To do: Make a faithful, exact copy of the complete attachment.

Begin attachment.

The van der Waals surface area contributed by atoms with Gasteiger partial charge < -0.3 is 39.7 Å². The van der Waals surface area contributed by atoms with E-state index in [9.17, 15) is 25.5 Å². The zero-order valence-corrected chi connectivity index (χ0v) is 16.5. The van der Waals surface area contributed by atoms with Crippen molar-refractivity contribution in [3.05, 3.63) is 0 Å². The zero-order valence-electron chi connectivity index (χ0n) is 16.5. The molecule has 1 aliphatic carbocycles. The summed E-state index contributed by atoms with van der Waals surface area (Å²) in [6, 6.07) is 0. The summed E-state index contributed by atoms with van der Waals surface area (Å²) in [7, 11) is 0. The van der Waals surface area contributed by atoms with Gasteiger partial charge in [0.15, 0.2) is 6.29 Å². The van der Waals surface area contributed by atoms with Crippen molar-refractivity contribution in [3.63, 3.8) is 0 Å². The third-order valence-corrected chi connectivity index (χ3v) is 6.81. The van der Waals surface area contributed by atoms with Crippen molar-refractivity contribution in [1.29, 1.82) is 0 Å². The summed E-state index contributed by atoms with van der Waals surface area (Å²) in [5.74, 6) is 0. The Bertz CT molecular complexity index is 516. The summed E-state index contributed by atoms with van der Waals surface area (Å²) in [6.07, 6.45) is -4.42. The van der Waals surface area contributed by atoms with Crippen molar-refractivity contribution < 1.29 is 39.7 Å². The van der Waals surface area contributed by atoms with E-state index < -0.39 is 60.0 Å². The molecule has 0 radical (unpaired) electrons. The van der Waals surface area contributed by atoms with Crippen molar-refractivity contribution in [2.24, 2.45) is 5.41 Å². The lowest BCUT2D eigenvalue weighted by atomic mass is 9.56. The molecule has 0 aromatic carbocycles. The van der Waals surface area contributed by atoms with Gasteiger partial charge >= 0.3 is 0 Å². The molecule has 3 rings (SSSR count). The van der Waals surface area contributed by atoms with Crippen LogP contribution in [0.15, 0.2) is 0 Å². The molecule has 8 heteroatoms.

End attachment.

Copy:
The van der Waals surface area contributed by atoms with Gasteiger partial charge < -0.3 is 39.7 Å². The van der Waals surface area contributed by atoms with E-state index in [9.17, 15) is 25.5 Å². The zero-order valence-corrected chi connectivity index (χ0v) is 16.5. The van der Waals surface area contributed by atoms with Crippen molar-refractivity contribution in [3.05, 3.63) is 0 Å². The zero-order valence-electron chi connectivity index (χ0n) is 16.5. The molecule has 1 aliphatic carbocycles. The summed E-state index contributed by atoms with van der Waals surface area (Å²) in [6, 6.07) is 0. The summed E-state index contributed by atoms with van der Waals surface area (Å²) in [7, 11) is 0. The van der Waals surface area contributed by atoms with Gasteiger partial charge in [0.15, 0.2) is 6.29 Å². The van der Waals surface area contributed by atoms with Crippen molar-refractivity contribution in [3.63, 3.8) is 0 Å². The third-order valence-corrected chi connectivity index (χ3v) is 6.81. The van der Waals surface area contributed by atoms with Crippen molar-refractivity contribution in [1.29, 1.82) is 0 Å². The summed E-state index contributed by atoms with van der Waals surface area (Å²) in [5.74, 6) is 0. The Bertz CT molecular complexity index is 516. The summed E-state index contributed by atoms with van der Waals surface area (Å²) in [6.07, 6.45) is -4.42. The van der Waals surface area contributed by atoms with Crippen molar-refractivity contribution < 1.29 is 39.7 Å². The van der Waals surface area contributed by atoms with E-state index < -0.39 is 60.0 Å². The molecule has 0 radical (unpaired) electrons. The van der Waals surface area contributed by atoms with Crippen molar-refractivity contribution in [2.24, 2.45) is 5.41 Å². The lowest BCUT2D eigenvalue weighted by atomic mass is 9.56. The molecule has 0 aromatic carbocycles. The van der Waals surface area contributed by atoms with Gasteiger partial charge >= 0.3 is 0 Å². The molecule has 3 rings (SSSR count). The van der Waals surface area contributed by atoms with Crippen LogP contribution in [0.15, 0.2) is 0 Å². The molecule has 8 heteroatoms.